The special field
content allows to add a fulltext search. Using
this is currently restricted: it must occur in the root (AND) query
and cannot be nested in other complex expressions.
The form is:
content:<your search query>
The search query is interpreted by the fulltext index (currently it is SOLR). This is usually very powerful and in many cases this value must be quoted.
For example, do a fulltext search for 'red needle':
It can be combined in an AND expression:
content:"red needle" tag:todo
But it can't be combined via OR. This is not possible:
tag:todo (| content:"red needle" tag:waiting)
checksum field can be used to look for items that have a certain
file attached. It expects a SHA256 string.
For example, this is the sha256 checksum of some file on the hard
To find all items that have (exactly) this file attached:
exist field can be used with another field, to check whether an
item has some value for it. It only works for fields that have at most
For example, it could be used to find items that are in any folder:
When negating, it finds all items that are not in a folder:
attach.id field is a special field to find items by providing
the id of an attachment. This can be helpful in certain situations
when you only have the id or part of that of an attachment. It uses
equality if no wildcard is present. A wildcard
* can be used at
beginning or end if only a part of the id is known.
Shortcuts are only a short form of a longer query and are provided for convenience. The following exist:
The first three are all short forms to specify a range search. With
dueIn have three forms that are translated into a range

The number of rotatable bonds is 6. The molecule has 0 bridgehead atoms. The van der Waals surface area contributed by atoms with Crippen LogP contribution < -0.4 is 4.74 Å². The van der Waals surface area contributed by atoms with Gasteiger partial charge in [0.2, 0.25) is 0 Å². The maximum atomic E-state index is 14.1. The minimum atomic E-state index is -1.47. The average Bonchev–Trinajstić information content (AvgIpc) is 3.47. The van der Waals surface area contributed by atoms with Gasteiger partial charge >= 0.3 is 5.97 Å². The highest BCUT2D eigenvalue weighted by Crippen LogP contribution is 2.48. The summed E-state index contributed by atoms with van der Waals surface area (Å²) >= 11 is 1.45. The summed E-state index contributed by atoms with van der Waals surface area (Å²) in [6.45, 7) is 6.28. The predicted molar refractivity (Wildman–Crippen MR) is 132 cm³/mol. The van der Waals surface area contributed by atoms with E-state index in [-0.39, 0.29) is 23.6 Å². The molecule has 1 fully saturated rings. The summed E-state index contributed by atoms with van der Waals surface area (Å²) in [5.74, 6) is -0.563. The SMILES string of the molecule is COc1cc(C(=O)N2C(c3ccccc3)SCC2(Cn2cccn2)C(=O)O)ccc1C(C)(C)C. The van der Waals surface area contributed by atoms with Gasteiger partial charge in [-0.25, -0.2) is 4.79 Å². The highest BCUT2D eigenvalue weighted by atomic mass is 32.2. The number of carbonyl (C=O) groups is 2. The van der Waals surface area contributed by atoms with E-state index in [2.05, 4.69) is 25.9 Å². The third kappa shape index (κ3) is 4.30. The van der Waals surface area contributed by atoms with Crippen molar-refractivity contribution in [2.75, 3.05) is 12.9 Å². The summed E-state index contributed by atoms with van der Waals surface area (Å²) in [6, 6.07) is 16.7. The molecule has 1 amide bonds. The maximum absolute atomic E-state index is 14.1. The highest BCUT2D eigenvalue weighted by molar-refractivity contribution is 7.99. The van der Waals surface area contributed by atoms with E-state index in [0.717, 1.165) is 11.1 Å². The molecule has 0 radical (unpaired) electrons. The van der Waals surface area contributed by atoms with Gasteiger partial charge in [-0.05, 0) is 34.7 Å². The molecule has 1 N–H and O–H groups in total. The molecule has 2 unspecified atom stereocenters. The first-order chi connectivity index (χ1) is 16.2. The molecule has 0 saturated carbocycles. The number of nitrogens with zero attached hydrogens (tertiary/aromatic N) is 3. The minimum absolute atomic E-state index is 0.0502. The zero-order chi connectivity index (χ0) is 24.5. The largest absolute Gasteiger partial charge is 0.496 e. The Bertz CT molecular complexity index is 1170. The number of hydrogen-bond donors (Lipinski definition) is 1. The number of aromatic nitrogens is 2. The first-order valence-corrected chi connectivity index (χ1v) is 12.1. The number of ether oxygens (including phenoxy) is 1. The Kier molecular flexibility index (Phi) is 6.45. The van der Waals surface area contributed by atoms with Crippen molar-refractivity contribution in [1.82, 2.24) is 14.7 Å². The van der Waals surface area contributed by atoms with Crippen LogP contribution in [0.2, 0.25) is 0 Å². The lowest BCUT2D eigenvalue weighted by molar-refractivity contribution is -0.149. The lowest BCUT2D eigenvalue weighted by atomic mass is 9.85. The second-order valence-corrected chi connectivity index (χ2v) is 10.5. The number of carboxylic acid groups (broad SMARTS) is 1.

The syntax is the same as defining a date by adding a period to some
base date. These two dates are used to expand the form into a range
search. There is an additional
/ character to allow to subtract and
add the period.
year is almost the same thing, only a lot shorter to write. It
expands into a range search (only for the item date!) that selects all
items with a date in the specified year:
The last shortcut is
names. It allows to search in many "names" of
related entities at once:
(| name:tim corr.org.name:tim corr.pers.name:tim conc.pers.name:tim conc.equip.name:tim )
names field uses the like-operator.
corr are analog to
names, only that they
look into correspondent names and concerning names.
(| conc.pers.name:marc* conc.equip.name:marc* )
(| corr.org.name:marc* corr.pers.name:marc* )
Find items with 2 or more attachments:
Find items with at least one tag invoice or todo that are due next:
Find items with at least both tags invoice and todo:
Find items with a concerning person of name starting with "Marcus":
Find items with at least a tag "todo" in year 2020:
Find items within the last 30 days:
Find items with a custom field
paid set to any value:
Find items that have been paid with more than $100 (using custom
paid as a date and
usd as money):